Akamai claims to have stopped the biggest-ever DDoS attack to date, which peaked at 800Gbps against one of its clients. The attackers were said to have used a new Datagram Congestion Control Protocol (DCCP) technique, which made the attacks effective and strong. Also, Akamai warns the ransom-based DDoS attacks are increasing rapidly.
World’s Biggest DDoS Attack at 800Gbps
Distributed-Denial-of-Service (DDoS) is one the best-attacking vectors for hackers for so long. This method leverages the connected devices (called a botnet) to direct all the unwanted traffic against the targeted website (IP address) and eventually make it unserviceable by setting excessive load.
As the CDNs like Cloudflare and Akamai are coming up with protective measures to avoid such attacks, threat actors shape new techniques to attack anyway. One such story is about the latest incident, which Akamai stopped, an internet services firm providing DDoS mitigation as one of its services.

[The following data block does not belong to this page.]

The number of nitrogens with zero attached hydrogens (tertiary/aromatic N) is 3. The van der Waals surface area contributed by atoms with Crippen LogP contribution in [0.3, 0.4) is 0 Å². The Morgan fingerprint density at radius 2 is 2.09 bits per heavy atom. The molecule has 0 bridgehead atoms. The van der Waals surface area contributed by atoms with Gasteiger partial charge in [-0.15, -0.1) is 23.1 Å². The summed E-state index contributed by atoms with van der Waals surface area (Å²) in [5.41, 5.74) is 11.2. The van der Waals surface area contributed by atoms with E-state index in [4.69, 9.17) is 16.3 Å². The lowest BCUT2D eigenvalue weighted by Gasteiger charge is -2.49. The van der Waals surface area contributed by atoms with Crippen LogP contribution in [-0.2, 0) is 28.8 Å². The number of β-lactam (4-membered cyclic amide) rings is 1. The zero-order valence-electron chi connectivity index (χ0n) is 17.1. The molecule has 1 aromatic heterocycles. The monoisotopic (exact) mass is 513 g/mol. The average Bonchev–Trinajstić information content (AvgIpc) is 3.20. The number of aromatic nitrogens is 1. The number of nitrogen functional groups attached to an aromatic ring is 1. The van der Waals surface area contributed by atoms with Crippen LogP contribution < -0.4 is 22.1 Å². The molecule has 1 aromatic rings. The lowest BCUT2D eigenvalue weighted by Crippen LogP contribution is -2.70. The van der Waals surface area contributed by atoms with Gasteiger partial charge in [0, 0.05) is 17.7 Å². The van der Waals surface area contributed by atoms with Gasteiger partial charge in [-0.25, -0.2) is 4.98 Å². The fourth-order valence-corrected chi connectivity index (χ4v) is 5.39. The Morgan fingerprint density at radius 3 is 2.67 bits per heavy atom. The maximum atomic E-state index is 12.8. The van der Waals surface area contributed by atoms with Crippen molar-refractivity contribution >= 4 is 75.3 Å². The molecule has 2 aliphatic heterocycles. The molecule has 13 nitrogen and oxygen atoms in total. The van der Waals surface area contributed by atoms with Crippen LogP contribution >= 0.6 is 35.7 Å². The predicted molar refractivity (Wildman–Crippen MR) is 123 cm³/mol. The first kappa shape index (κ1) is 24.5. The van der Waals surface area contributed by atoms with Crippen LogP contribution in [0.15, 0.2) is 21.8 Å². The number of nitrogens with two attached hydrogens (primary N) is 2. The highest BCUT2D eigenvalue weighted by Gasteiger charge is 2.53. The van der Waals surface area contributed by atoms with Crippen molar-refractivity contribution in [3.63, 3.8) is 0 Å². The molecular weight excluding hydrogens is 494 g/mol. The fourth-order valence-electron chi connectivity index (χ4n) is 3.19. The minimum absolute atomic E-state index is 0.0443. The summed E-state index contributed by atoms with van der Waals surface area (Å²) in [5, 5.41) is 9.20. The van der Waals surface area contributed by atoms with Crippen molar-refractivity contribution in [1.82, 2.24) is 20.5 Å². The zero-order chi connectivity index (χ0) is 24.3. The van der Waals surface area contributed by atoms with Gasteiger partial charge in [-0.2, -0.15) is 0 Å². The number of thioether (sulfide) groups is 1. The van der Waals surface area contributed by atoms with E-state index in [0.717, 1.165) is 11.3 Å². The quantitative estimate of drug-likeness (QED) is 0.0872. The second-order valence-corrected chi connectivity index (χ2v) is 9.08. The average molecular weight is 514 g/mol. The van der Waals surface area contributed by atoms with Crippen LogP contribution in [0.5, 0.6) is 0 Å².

It reported having recorded “three of the six biggest volumetric DDoS attacks” it has ever dealt with, with one of them being the largest to date, peaking at 800Gbps. We’ve seen attackers raise the bar from 200Gbps in August last year to 400Gbps in September, and now at 800Gbps ultimately.
Akamai has stopped the attack effectively, targeted against a gambling company based in Europe. Also, the attack is made volumetric using a new technique called Datagram Congestion Control Protocol (DCCP) or Protocol 33. Also, Akamai said the DDoS attacks against targets in 2020 have become more persistent.
Further, it has recorded several campaigns spanning from hours to days and targeting a range of IP addresses. Also, “The attackers were relentlessly looking for weaknesses in defenses to exploit, as well as trying different attack vector combinations.” Akamai warns that the attacks are getting more complex and rising rapidly over time.